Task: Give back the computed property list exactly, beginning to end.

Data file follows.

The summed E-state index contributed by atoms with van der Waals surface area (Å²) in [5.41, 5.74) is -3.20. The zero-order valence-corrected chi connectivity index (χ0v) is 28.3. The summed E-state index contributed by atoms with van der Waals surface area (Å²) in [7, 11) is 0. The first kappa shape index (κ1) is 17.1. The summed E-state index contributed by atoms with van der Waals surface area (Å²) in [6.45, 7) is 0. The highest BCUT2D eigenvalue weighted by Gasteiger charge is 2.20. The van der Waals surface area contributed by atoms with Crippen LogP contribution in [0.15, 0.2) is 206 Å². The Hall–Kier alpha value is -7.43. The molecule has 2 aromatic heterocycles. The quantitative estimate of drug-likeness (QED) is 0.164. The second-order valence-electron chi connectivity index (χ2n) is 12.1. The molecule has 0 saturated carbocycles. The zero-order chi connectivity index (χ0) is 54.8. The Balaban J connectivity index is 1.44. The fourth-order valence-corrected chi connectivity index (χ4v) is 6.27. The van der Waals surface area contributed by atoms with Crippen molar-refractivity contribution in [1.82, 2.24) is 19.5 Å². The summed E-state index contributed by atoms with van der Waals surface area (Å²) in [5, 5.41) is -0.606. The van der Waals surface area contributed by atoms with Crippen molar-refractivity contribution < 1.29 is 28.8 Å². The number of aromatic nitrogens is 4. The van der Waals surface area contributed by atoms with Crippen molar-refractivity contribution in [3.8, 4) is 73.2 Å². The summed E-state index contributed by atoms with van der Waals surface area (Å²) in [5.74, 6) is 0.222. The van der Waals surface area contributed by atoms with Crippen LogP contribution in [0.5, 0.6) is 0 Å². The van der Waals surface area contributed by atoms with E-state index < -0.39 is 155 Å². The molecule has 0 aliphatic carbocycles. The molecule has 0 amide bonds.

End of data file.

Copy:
The summed E-state index contributed by atoms with van der Waals surface area (Å²) in [5.41, 5.74) is -3.20. The zero-order valence-corrected chi connectivity index (χ0v) is 28.3. The summed E-state index contributed by atoms with van der Waals surface area (Å²) in [7, 11) is 0. The first kappa shape index (κ1) is 17.1. The summed E-state index contributed by atoms with van der Waals surface area (Å²) in [6.45, 7) is 0. The highest BCUT2D eigenvalue weighted by Gasteiger charge is 2.20. The van der Waals surface area contributed by atoms with Crippen LogP contribution in [0.15, 0.2) is 206 Å². The Hall–Kier alpha value is -7.43. The molecule has 2 aromatic heterocycles. The quantitative estimate of drug-likeness (QED) is 0.164. The second-order valence-electron chi connectivity index (χ2n) is 12.1. The molecule has 0 saturated carbocycles. The zero-order chi connectivity index (χ0) is 54.8. The Balaban J connectivity index is 1.44. The fourth-order valence-corrected chi connectivity index (χ4v) is 6.27. The van der Waals surface area contributed by atoms with Crippen molar-refractivity contribution in [1.82, 2.24) is 19.5 Å². The summed E-state index contributed by atoms with van der Waals surface area (Å²) in [5, 5.41) is -0.606. The van der Waals surface area contributed by atoms with Crippen molar-refractivity contribution < 1.29 is 28.8 Å². The number of aromatic nitrogens is 4. The van der Waals surface area contributed by atoms with Crippen molar-refractivity contribution in [3.8, 4) is 73.2 Å². The summed E-state index contributed by atoms with van der Waals surface area (Å²) in [5.74, 6) is 0.222. The van der Waals surface area contributed by atoms with Crippen LogP contribution in [0.5, 0.6) is 0 Å². The van der Waals surface area contributed by atoms with E-state index < -0.39 is 155 Å². The molecule has 0 aliphatic carbocycles. The molecule has 0 amide bonds.